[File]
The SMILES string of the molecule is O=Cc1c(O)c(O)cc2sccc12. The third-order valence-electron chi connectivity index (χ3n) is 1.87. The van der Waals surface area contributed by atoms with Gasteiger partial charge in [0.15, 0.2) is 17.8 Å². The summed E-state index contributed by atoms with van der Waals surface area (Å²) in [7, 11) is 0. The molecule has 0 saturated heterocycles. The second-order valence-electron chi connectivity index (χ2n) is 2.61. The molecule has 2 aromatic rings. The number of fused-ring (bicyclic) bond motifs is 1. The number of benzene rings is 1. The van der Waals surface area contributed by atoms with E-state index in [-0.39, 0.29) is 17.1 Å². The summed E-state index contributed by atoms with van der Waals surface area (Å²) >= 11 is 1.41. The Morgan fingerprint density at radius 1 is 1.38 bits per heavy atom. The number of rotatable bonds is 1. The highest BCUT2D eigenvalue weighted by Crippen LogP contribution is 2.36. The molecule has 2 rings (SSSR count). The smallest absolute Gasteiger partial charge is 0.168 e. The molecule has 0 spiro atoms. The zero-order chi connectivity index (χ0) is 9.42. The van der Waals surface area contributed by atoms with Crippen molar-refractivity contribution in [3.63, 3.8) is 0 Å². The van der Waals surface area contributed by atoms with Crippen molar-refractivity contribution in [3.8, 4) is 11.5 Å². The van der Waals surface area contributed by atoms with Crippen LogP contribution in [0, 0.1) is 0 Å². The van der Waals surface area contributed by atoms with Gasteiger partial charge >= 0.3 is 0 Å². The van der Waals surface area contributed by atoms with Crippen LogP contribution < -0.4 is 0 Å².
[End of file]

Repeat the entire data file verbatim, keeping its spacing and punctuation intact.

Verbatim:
The SMILES string of the molecule is O=Cc1c(O)c(O)cc2sccc12. The third-order valence-electron chi connectivity index (χ3n) is 1.87. The van der Waals surface area contributed by atoms with Gasteiger partial charge in [0.15, 0.2) is 17.8 Å². The summed E-state index contributed by atoms with van der Waals surface area (Å²) in [7, 11) is 0. The molecule has 0 saturated heterocycles. The second-order valence-electron chi connectivity index (χ2n) is 2.61. The molecule has 2 aromatic rings. The number of fused-ring (bicyclic) bond motifs is 1. The number of benzene rings is 1. The van der Waals surface area contributed by atoms with E-state index in [-0.39, 0.29) is 17.1 Å². The summed E-state index contributed by atoms with van der Waals surface area (Å²) >= 11 is 1.41. The Morgan fingerprint density at radius 1 is 1.38 bits per heavy atom. The number of rotatable bonds is 1. The highest BCUT2D eigenvalue weighted by Crippen LogP contribution is 2.36. The molecule has 2 rings (SSSR count). The smallest absolute Gasteiger partial charge is 0.168 e. The molecule has 0 spiro atoms. The zero-order chi connectivity index (χ0) is 9.42. The van der Waals surface area contributed by atoms with Crippen molar-refractivity contribution in [3.63, 3.8) is 0 Å². The van der Waals surface area contributed by atoms with Crippen molar-refractivity contribution in [3.8, 4) is 11.5 Å². The van der Waals surface area contributed by atoms with Crippen LogP contribution in [0, 0.1) is 0 Å². The van der Waals surface area contributed by atoms with Gasteiger partial charge >= 0.3 is 0 Å². The van der Waals surface area contributed by atoms with Crippen LogP contribution < -0.4 is 0 Å².